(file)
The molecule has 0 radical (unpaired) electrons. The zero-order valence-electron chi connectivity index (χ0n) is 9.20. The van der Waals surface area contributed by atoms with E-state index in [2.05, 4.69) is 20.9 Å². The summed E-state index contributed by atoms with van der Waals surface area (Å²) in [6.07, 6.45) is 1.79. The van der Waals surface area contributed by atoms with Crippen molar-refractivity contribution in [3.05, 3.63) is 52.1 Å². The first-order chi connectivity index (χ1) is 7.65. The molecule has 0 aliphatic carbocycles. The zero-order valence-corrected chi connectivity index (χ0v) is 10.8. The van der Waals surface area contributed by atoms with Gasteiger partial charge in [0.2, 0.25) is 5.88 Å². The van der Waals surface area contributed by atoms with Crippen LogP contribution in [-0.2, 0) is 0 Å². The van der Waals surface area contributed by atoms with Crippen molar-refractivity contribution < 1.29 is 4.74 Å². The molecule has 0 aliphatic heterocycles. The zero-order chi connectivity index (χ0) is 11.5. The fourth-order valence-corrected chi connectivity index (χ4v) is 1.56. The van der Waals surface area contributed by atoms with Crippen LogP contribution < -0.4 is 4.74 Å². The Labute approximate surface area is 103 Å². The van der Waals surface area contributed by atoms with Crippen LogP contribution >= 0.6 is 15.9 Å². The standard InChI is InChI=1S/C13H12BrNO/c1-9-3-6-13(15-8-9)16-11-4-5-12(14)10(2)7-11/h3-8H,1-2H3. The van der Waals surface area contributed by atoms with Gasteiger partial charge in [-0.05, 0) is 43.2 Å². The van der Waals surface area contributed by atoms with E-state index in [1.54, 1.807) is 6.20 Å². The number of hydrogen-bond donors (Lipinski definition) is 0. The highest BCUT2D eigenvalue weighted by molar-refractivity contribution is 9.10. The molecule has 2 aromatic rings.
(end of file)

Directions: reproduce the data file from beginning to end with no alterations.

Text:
The molecule has 0 radical (unpaired) electrons. The zero-order valence-electron chi connectivity index (χ0n) is 9.20. The van der Waals surface area contributed by atoms with E-state index in [2.05, 4.69) is 20.9 Å². The summed E-state index contributed by atoms with van der Waals surface area (Å²) in [6.07, 6.45) is 1.79. The van der Waals surface area contributed by atoms with Crippen molar-refractivity contribution in [3.05, 3.63) is 52.1 Å². The first-order chi connectivity index (χ1) is 7.65. The molecule has 0 aliphatic carbocycles. The zero-order valence-corrected chi connectivity index (χ0v) is 10.8. The van der Waals surface area contributed by atoms with Gasteiger partial charge in [0.2, 0.25) is 5.88 Å². The van der Waals surface area contributed by atoms with Crippen LogP contribution in [-0.2, 0) is 0 Å². The van der Waals surface area contributed by atoms with Crippen molar-refractivity contribution < 1.29 is 4.74 Å². The molecule has 0 aliphatic heterocycles. The zero-order chi connectivity index (χ0) is 11.5. The fourth-order valence-corrected chi connectivity index (χ4v) is 1.56. The van der Waals surface area contributed by atoms with Crippen LogP contribution < -0.4 is 4.74 Å². The Labute approximate surface area is 103 Å². The van der Waals surface area contributed by atoms with Crippen LogP contribution >= 0.6 is 15.9 Å². The standard InChI is InChI=1S/C13H12BrNO/c1-9-3-6-13(15-8-9)16-11-4-5-12(14)10(2)7-11/h3-8H,1-2H3. The van der Waals surface area contributed by atoms with Gasteiger partial charge in [-0.05, 0) is 43.2 Å². The van der Waals surface area contributed by atoms with E-state index in [1.54, 1.807) is 6.20 Å². The number of hydrogen-bond donors (Lipinski definition) is 0. The highest BCUT2D eigenvalue weighted by molar-refractivity contribution is 9.10. The molecule has 2 aromatic rings.